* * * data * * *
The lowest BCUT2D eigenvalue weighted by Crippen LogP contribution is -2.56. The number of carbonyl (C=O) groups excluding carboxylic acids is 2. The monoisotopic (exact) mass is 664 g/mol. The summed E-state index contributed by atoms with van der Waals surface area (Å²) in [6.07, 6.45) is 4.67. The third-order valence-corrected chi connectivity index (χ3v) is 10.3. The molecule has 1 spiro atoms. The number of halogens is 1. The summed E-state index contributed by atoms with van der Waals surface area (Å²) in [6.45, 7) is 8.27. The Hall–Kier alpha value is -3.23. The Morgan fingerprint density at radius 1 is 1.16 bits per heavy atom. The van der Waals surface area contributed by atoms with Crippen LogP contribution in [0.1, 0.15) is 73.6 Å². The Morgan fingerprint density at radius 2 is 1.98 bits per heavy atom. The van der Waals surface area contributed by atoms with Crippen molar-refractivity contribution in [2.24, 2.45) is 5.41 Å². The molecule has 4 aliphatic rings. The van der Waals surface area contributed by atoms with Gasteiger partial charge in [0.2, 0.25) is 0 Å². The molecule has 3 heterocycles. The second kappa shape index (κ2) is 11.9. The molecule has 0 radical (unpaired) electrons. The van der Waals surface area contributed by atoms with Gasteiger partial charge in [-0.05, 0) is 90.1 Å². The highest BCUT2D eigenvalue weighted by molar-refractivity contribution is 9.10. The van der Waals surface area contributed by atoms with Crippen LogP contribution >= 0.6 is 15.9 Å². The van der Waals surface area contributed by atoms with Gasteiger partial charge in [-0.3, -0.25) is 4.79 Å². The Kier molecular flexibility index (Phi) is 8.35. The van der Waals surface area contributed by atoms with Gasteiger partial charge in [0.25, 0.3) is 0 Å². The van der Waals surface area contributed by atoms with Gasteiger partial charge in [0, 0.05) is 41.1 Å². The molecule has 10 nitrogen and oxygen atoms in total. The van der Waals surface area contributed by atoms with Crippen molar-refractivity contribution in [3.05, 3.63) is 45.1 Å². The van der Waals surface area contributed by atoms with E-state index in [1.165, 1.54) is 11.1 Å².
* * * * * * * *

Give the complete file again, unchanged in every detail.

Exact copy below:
The lowest BCUT2D eigenvalue weighted by Crippen LogP contribution is -2.56. The number of carbonyl (C=O) groups excluding carboxylic acids is 2. The monoisotopic (exact) mass is 664 g/mol. The summed E-state index contributed by atoms with van der Waals surface area (Å²) in [6.07, 6.45) is 4.67. The third-order valence-corrected chi connectivity index (χ3v) is 10.3. The molecule has 1 spiro atoms. The number of halogens is 1. The summed E-state index contributed by atoms with van der Waals surface area (Å²) in [6.45, 7) is 8.27. The Hall–Kier alpha value is -3.23. The Morgan fingerprint density at radius 1 is 1.16 bits per heavy atom. The van der Waals surface area contributed by atoms with Crippen LogP contribution in [0.1, 0.15) is 73.6 Å². The Morgan fingerprint density at radius 2 is 1.98 bits per heavy atom. The van der Waals surface area contributed by atoms with Crippen molar-refractivity contribution in [2.24, 2.45) is 5.41 Å². The molecule has 4 aliphatic rings. The van der Waals surface area contributed by atoms with Gasteiger partial charge in [0.2, 0.25) is 0 Å². The molecule has 3 heterocycles. The second kappa shape index (κ2) is 11.9. The molecule has 0 radical (unpaired) electrons. The van der Waals surface area contributed by atoms with Gasteiger partial charge in [-0.05, 0) is 90.1 Å². The highest BCUT2D eigenvalue weighted by molar-refractivity contribution is 9.10. The van der Waals surface area contributed by atoms with Crippen LogP contribution >= 0.6 is 15.9 Å². The van der Waals surface area contributed by atoms with Gasteiger partial charge in [-0.3, -0.25) is 4.79 Å². The Kier molecular flexibility index (Phi) is 8.35. The van der Waals surface area contributed by atoms with Gasteiger partial charge in [0.25, 0.3) is 0 Å². The van der Waals surface area contributed by atoms with Gasteiger partial charge in [0, 0.05) is 41.1 Å². The molecule has 10 nitrogen and oxygen atoms in total. The van der Waals surface area contributed by atoms with Crippen molar-refractivity contribution in [3.05, 3.63) is 45.1 Å². The van der Waals surface area contributed by atoms with E-state index in [1.165, 1.54) is 11.1 Å².